ST. PAUL — Forty-seven riders have died in motorcycle crashes so far in 2015, passing the total number of motorcycle fatalities in 2014. Forty-six riders died last year. With a few months left of the riding season, public safety officials are asking riders and motorists to make safety a priority to help prevent this number from rising.
Motorcycle deaths are up about 47 percent from this time last year when there were 32 rider deaths. There is no specific reason for the increase in rider deaths; however, there are some common themes based on the preliminary investigations.
“More than half of these riders weren’t wearing a helmet when they crashed, and nearly half of these fatal crashes were single-vehicle crashes involving only the motorcycle,” says Bill Shaffer with the Department of Public Safety Minnesota Motorcycle Safety Center (DPS-MMSC). “These are preventable. We strongly encourage riders to take a training course, wear full protective gear and slow down. It could save their life.”
DPS-MMSC officials also ask motorcyclists and motorists to share the road. Failure to yield continues to be the most-cited contributing factor in fatal motorcycle crashes.
2015 Preliminary Fatal Motorcycle Crash Facts:
Helmet Use: 31 of the riders killed were not wearing helmets. Twelve riders were wearing a helmet. It was not reported whether or not the remaining four riders were wearing helmets.
Age: 65 percent of the fatalities involved riders over the age of 46; 15 percent were under 30.
Passengers: Six passengers have died in motorcycle crashes in six crashes. Four of those crashes also killed the driver.
Contributing Factors: In 19 of the crashes, riders were negotiating a curve when they lost control and crashed. Speed is also cited as a contributing factor in 11 of the crashes.
Public Safety Officials urge all motorcyclists to:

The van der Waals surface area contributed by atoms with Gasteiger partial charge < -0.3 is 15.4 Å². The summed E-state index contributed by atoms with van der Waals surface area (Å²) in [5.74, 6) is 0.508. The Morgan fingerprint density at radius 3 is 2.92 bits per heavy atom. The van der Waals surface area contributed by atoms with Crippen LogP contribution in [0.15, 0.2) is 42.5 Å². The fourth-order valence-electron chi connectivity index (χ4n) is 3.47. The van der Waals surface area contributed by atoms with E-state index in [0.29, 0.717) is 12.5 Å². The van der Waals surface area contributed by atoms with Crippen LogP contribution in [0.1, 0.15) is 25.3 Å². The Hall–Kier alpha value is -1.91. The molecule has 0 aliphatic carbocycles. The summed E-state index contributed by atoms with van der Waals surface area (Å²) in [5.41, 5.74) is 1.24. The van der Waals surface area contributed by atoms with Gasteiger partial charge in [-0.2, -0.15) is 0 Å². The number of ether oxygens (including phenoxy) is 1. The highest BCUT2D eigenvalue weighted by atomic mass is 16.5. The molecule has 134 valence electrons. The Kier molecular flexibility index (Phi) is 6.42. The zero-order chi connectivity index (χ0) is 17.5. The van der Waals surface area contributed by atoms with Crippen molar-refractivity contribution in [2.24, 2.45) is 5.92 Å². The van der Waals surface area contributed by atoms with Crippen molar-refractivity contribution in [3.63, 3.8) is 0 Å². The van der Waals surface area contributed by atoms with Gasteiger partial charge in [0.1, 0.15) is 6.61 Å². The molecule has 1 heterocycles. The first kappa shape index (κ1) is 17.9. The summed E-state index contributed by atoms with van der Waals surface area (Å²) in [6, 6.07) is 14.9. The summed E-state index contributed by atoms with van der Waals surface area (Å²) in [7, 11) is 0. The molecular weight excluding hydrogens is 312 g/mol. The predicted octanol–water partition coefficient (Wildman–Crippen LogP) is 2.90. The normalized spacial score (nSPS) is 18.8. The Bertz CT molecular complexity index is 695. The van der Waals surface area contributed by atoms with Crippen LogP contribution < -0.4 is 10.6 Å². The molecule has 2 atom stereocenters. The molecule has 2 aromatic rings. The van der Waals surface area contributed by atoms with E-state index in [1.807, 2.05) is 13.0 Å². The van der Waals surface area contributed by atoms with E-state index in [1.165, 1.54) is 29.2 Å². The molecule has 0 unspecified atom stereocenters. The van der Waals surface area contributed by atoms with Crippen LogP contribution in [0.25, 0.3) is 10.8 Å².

- Wear protective gear, including a DOT-approved helmet and brightly-colored protective gear for visibility and protection.
- Be prepared for inattentive drivers by staying focused on riding and keeping speed in check.
- Never drink and ride.
- Always ride within their skillset, use good judgement and maintain a 3-second following distance.
About the Minnesota Department of Public Safety
The Minnesota Department of Public Safety (DPS) comprises 11 divisions where 2,100 employees operate programs in the areas of law enforcement, crime victim assistance, traffic safety, alcohol and gambling, emergency communications, fire safety, pipeline safety, driver licensing, vehicle registration and emergency management. DPS activity is anchored by three core principles: education, enforcement and prevention.
About the Minnesota Motorcycle Safety Center
The Minnesota Motorcycle Safety Center (MMSC) provides high-quality rider education, training and licensing to prevent motorcycle crashes and the resulting fatalities and injuries. It was created in the early 1980s to address record high motorcyclist fatalities.
The MMSC provides on-cycle and classroom rider training courses, develops awareness campaigns and informational materials, and coordinates third-party skills testing for motorcycle license endorsement through the Basic Rider Course and evening testing at select DVS Exam Stations.
Motorcycle safety is a component of Toward Zero Deaths (TZD), the state’s primary road safety initiative. A primary vision of the TZD program is to create a safe driving culture in Minnesota in which motorists support a goal of zero road fatalities by practicing and promoting safe and smart driving behavior. TZD focuses on the application of four strategic areas to reduce crashes — education, enforcement, engineering and emergency trauma response.
Recent MMSC Activity and Statistics
- There are more than 236,000 registered motorcycles and more than 414,000 licensed operators in Minnesota.
- During the 2014 training season, MMSC trained more than 6,000 students statewide.
- New 2015 courses include 3-Wheel Basic Rider Course and Motorcycle Road Guard Certificate. A complete list of courses and descriptions is available online at motorcyclesafety.org.
- Follow MMSC on Twitter @MnDPS_MCSafety and “like” MMSC on Facebook.